COVID-19 deaths remain high as case counts and hospitalizations drop

COVID-19 cases decrease but deaths remain high statewide

MEMPHIS, Tenn. (WMC) - A new set of vaccine appointments is set to begin this Tuesday in Shelby County as COVID-19 case numbers are drastically decreasing but deaths from coronavirus remain high statewide.

Tennessee Department of Health Commissioner Dr. Lisa Piercey said with an on-going vaccine supply problem, they’re choosing each group receiving the vaccine very carefully.

Meanwhile, there are positive signs the situation surrounding COVID-19 is improving in Shelby County and statewide.

Related: Improved vaccine process leads to positive results as SCHD expands vaccine centers

As COVID-19 vaccine distribution increases in Tennessee, the number of COVID-19 cases and hospitalizations continue to drop.

Statewide, case numbers have dropped by two thirds in the last month.

In Shelby County, the positivity rate of COVID-19 tests is at 9.3 percent, the lowest it’s been since early November.

“This is a very dramatic decline that we’re very encouraged by,” said Dr. Piercey.

But deaths from COVID-19 remain at the highest rate statewide since the pandemic began.

Tennessee Department of Health Commissioner Dr. Lisa Piercey said death reports lag behind case numbers by several weeks and she hopes that number decreases very soon.

“Death reporting does continue to be at a very high level, that is to be expected and it does not necessarily signal that anything bad or unexpected is going on,” said Dr. Piercey.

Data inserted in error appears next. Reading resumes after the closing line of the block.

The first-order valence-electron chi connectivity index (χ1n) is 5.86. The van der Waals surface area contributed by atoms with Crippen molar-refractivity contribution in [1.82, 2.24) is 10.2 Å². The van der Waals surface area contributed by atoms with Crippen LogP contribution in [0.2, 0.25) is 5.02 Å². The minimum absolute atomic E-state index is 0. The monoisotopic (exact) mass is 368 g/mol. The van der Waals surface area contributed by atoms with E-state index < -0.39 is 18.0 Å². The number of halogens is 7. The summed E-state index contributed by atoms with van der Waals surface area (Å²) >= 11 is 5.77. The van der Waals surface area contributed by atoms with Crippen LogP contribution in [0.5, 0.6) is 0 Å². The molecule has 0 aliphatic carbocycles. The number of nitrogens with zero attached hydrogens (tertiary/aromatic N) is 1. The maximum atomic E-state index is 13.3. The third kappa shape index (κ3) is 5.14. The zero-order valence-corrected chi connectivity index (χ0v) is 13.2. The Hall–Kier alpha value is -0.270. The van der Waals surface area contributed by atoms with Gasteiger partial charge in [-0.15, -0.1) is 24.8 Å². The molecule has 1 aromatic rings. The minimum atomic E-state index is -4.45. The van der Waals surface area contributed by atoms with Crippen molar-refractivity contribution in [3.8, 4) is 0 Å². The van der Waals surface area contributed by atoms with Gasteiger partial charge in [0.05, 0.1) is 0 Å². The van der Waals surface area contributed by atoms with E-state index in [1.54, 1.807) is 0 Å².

This week, the State of Tennessee lowered the required age for a vaccine from 75 plus to those 70 years old and older.

According to the New York Times, 12 states nationwide are already vaccinating people 65 years old and older.

Dr. Piercey said there are not enough vaccines in Tennessee to move to 65 plus at this time.

“70-74 year olds have a 40 percent increase risk of hospitalization and a 70 percent increase risk of death more than those just 5 years younger than them,” she said.

Sunday, WMC Action News 5 received an email from a viewer who said their elderly neighbor and his wife were turned away Saturday while attempting to get their 2nd vaccine shot.

The Shelby County Health Department said they’re looking into the issue.

On Friday, the Health Department said people were turned away by mistake as they attempted to get their second shot at the Pipkin Building.

On Sunday, Dr. Anthony Fauci on Meet the Press warned against skipping or delaying a second dose of the vaccine, since no studies have been done regarding just one dose of those vaccines.

“What we have right now, and what we must go with is the scientific data that we’ve accumulated and it’s really very solid,” said Dr. Fauci.

“The longer you delay a second dose and those two vaccines, the murkier and murkier is the water that you’re swimming in. If you chose to skip it altogether, you just don’t have any idea what’s swimming in there with you,” said Dr. Steve Threlkeld, Infectious Disease Specialist Baptist Memorial Healthcare.

The Health Department told WMC they are committed to providing second shots to everyone who has recieved a 1st dose at one of the vaccine centers.

Health experts across the country hope that people avoided large gatherings or parties for the Super Bowl today.

If not, we may see a spike in COVID-19 cases in a few weeks.

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